Helmer Velásquez, the director of the Coordinator of NGOs and Cooperatives (CONGCOOP), points out that multilateral organizations such as the World Bank have actively promoted the concentration of land in the hands of agribusiness companies under the argument that this would bring development and employment to rural areas when in fact it has aggravated rural poverty.

A case in point is the purchase of contested land in the Polochic Valley by sugar and African palm company Chabil Utzaj, owned by the Widmann family — one of the most powerful in Guatemala — with a loan granted by the Central American Bank for Economic Integration (CABEI). In 2011, three peasants were killed during the violent eviction of hundreds of Mayan Q’eqchi families from the area.

Peasants driven off their lands
Figures published by the National Institute of Statistics (INE) illustrates the extent to which agribusiness has encroached on peasant land and displaced subsistence crops over the past decade. The total surface area taken up by African palm monocultures increased by 33 percent from 2013 to 2014 and by a staggering 80 percent from 2003 to 2014 and the surface area taken up by sugar plantations has practically doubled in a decade (from 188 thousand hectares in 2003 to 378,900 hectares in 2014), whereas beans, a dietary staple for the rural poor, decreased by 70 percent from 2013 to 2014.

“Some families wanted to sell their land as the prices they were offered were really high”, says Velásquez  to Latinamerica Press. “But other families say they were coerced into selling and were visited by strangers who told them: ‘either you strike a deal with me or I’ll strike a deal with your widow’, which was a clear death threat. Other smallholders were left in the middle of plantations, forcing them to sell”.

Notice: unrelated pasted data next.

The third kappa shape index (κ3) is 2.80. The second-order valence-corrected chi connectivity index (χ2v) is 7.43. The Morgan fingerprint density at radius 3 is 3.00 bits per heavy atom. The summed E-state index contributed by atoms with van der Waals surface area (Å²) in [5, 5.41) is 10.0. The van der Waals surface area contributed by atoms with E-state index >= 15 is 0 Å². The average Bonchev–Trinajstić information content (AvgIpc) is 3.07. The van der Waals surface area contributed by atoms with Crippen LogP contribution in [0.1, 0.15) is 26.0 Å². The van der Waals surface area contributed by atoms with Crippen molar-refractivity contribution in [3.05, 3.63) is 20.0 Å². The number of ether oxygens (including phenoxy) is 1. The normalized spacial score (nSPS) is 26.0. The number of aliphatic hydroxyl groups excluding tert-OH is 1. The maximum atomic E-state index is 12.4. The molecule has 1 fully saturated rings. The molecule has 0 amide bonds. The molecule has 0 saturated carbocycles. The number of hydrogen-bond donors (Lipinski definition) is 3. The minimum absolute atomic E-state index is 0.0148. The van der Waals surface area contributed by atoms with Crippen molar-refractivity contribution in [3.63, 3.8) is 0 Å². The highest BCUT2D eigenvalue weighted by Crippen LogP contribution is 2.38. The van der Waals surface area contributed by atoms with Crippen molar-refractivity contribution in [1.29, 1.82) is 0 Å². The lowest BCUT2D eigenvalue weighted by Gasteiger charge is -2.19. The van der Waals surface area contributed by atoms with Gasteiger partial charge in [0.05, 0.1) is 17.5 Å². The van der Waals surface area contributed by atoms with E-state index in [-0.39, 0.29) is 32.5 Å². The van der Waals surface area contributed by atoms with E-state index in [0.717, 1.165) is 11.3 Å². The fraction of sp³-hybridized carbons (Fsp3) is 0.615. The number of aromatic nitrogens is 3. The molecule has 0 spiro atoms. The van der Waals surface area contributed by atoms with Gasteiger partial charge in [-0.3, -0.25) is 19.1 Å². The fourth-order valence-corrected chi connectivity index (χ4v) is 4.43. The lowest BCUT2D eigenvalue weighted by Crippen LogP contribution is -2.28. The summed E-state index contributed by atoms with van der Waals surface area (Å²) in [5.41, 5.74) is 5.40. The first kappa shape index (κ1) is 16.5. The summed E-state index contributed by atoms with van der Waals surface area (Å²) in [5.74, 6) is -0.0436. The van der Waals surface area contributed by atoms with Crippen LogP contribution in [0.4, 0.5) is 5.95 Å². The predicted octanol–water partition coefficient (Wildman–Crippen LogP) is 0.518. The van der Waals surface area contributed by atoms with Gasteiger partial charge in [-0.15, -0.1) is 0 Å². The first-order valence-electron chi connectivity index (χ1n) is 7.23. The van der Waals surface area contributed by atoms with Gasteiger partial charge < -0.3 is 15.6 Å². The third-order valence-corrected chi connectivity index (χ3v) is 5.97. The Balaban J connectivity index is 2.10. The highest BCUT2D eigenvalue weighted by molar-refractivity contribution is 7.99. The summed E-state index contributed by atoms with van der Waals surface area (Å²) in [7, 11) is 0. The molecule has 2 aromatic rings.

A study conducted by the National Council for Displaced People (CONDEG) on peasant displacement as a result of the expansion of African palm monocultures in the municipality of Sayaxché, in Petén, illustrates the latter case.

In the village of Semuy, for instance, as palm oil companies such as Reforestadora de Palma de Petén SA (REPSA) acquired more and more land, the remaining peasant families found that paths and even small lagoons they formerly used to bathe in had been purchased by the company, depriving them of much needed water sources and forcing them to pay a fee every time they wished to leave the community in order to sell their produce in the local markets. Sometimes the company would forbid them from entering its land altogether or would charge fees that were too high for an impoverished peasant family to pay.

In many cases, palm oil and sugar cane companies polluted the water sources, depriving hundreds of families of access to this basic resource. One of the most notorious cases of water pollution linked to plantation activity was the ecological disaster of the Pasión River in the northern lowlands region of Petén. In June 2015, fishermen in the town of Sayaxché were horrified to discover hundreds of dead fish floating in the foul-smelling river.

Three years later, no legal action has been taken against REPSA, owner of an African palm oil plant located 74 miles upriver that has been blamed for the disaster by local environmental organizations. — Latinamerica Press.


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Juana Raymundo, indigenous leader victim of territorial conflicts promoted by the growing land grabs for monocultures. / Prensa Comunitaria
Latinamerica Press / Noticias Aliadas